According to a Tuesday post by Elliot Silver on his domain name industry blog Elliot’s Blog, Sedo domain broker Dave Evanson announced the sale of the web hosting related domain name webhosting.co.uk for $500,000 on Facebook and Twitter Tuesday morning.
While Evanson congratulated the “buyer and seller” in his post, he didn’t specifically identify either. The domain isn’t currently resolving to anything, but according to the cached copy on Google, and screenshots on the site screenshots.com, the domain was in use by a web hosting business as recently as July 18, 2012.
Based on the site, it appears to have been a shared web hosting business with a major focus on the BaseKit website building software. The domain also appears, in recent years, to have been home to a simpler attempt to monetize traffic by sending it to web hosting providers via a set of “reviews.”
A sparingly tended Facebook page for the web hosting company is still live, but doesn’t offer any useful detail about the business.
The sale of the domain appears to have been a case of the asset itself being more valuable than the business or businesses the owner was trying to operate via the site.
With the buyer unknown at this point, there is no indication of what exactly the intention for the domain is, but $500,000 is a big investment. The price tag seems to have been the source of much of the attention in the domain business, in part because the sale is the largest ccTLD sale of the year by a significant margin.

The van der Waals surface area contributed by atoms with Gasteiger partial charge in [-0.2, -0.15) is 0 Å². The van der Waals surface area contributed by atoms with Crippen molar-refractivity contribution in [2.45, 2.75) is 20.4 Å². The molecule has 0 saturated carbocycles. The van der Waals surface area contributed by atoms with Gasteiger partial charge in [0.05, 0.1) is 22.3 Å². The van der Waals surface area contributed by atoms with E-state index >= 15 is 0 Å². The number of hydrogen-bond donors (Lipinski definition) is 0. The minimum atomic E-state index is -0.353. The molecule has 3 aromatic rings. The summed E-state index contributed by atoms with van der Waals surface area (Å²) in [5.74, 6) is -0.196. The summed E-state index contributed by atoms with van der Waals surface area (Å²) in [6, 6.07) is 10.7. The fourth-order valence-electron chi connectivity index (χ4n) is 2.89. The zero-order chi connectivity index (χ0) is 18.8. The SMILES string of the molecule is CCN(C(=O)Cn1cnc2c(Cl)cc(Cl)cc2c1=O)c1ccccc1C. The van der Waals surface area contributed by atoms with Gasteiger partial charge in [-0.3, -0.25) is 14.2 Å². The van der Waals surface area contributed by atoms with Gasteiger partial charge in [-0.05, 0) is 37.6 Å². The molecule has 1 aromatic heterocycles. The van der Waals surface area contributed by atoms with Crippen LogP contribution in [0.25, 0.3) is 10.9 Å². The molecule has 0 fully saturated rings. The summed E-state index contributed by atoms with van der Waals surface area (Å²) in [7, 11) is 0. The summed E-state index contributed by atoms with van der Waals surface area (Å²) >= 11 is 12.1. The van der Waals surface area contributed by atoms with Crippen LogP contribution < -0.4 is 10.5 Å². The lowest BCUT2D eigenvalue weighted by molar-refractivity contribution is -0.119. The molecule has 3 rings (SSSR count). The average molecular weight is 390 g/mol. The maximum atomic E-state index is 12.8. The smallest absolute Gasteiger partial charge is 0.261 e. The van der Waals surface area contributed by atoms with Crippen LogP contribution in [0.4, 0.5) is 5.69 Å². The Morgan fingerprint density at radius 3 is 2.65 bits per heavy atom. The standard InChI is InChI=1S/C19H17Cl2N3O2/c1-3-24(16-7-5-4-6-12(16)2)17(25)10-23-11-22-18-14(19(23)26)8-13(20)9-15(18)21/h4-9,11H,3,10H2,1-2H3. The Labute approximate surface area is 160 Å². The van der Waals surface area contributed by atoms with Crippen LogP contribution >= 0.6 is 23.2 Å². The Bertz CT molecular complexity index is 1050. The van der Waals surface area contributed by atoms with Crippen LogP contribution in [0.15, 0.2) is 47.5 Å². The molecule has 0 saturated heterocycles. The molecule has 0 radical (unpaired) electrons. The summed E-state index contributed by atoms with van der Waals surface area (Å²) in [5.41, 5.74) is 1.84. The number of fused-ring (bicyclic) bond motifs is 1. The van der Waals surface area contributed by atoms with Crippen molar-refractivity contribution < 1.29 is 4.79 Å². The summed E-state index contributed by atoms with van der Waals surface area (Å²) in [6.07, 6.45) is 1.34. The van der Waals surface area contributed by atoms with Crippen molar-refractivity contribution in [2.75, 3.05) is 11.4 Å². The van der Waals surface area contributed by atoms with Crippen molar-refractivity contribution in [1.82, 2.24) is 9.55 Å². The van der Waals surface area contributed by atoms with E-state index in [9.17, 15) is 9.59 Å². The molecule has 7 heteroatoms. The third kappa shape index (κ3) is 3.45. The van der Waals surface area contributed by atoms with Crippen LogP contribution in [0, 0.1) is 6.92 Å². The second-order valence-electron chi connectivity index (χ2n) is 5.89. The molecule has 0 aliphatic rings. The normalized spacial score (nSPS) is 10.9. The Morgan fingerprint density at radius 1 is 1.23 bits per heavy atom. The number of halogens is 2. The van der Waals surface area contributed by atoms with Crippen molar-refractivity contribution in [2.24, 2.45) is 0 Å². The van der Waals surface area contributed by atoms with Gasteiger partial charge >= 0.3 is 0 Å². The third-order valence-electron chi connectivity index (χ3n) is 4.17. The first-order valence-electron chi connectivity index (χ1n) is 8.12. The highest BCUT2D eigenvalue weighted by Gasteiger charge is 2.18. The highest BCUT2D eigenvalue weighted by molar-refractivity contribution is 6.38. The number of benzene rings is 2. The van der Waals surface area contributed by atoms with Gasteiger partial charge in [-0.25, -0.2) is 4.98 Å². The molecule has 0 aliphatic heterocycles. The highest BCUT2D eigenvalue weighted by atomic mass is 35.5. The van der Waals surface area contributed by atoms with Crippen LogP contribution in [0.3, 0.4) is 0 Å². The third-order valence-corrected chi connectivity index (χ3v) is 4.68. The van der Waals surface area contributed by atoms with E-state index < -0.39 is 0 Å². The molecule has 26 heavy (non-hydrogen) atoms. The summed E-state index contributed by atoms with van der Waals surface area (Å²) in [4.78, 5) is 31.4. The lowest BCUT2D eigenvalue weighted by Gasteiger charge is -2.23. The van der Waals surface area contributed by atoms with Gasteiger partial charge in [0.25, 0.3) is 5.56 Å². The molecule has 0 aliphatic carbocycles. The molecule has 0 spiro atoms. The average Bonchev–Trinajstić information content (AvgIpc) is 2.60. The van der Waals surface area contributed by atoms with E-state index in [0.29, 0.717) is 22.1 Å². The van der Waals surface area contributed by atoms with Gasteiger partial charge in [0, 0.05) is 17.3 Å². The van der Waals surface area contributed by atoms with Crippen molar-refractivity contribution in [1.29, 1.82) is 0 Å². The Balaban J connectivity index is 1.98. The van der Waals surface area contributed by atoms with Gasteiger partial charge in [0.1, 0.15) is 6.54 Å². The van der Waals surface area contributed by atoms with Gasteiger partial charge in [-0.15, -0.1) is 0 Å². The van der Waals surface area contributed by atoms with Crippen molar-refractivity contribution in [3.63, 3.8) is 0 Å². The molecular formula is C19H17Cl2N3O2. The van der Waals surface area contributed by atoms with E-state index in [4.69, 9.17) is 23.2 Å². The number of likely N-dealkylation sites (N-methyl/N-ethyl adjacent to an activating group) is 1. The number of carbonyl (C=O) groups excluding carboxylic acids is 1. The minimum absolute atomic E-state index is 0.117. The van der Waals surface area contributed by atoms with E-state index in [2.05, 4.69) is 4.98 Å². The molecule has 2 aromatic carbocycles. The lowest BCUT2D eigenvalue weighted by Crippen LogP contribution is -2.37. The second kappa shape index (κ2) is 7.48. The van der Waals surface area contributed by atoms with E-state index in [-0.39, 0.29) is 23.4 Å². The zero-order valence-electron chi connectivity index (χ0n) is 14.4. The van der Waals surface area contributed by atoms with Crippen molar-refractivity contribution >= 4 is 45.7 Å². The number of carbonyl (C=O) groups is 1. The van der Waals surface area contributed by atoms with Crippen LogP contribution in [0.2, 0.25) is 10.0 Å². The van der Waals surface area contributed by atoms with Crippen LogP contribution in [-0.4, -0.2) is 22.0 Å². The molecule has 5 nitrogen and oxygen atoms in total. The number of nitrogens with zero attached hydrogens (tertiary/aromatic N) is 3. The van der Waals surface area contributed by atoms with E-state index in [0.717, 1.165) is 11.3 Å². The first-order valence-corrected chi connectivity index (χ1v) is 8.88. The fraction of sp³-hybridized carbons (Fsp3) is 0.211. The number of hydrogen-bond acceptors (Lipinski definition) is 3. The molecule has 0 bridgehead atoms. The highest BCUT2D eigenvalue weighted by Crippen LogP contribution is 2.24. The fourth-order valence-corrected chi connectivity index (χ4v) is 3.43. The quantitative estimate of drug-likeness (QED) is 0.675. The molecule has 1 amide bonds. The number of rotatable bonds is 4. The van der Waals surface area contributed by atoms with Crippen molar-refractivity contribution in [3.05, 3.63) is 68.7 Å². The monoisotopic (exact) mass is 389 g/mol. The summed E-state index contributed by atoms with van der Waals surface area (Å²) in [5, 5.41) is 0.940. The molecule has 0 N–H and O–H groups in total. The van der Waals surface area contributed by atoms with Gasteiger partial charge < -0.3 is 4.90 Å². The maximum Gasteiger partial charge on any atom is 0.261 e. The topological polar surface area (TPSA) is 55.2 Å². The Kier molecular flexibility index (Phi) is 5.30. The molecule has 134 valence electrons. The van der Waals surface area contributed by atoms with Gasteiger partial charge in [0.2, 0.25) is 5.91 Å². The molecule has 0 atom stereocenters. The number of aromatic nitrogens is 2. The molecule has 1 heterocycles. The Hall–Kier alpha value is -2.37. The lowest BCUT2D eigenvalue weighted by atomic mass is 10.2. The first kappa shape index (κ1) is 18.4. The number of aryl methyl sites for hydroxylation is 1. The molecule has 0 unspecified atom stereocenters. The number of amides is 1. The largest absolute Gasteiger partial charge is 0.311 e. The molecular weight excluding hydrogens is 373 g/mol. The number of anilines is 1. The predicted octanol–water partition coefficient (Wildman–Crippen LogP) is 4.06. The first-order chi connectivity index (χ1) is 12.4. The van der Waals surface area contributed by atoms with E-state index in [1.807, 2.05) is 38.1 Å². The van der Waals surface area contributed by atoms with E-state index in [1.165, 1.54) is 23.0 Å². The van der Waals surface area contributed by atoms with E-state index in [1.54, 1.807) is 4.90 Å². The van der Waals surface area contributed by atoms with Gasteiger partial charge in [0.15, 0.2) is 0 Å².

In his post, Silver links to the DNjournal year-to-date domain sales chart, which lists the previous high for a ccTLD as being just under $200,000.
The other big issue related to the domain’s price is the potential arrival of a strong competitor for the .co.uk domain in the proposal for a .uk domain submitted by Nominum, which, if it were to succeed, could certainly diminish the inherent value of .co.uk domains.
For companies in the web hosting business, the sale may be an interesting endorsement of the value of the term “web hosting” itself, a phrase that may have lost some of its edge in the “cloud” era. Somebody with deep pockets clearly thinks there’s profit to be made from the term “web hosting.”
Talk back: Do your customers still identify you as a “web hosting” company? Is there a value in the term? Is there enough value to justify spending $500,000 on the webhosting.co.uk domain? Let us know in the comments.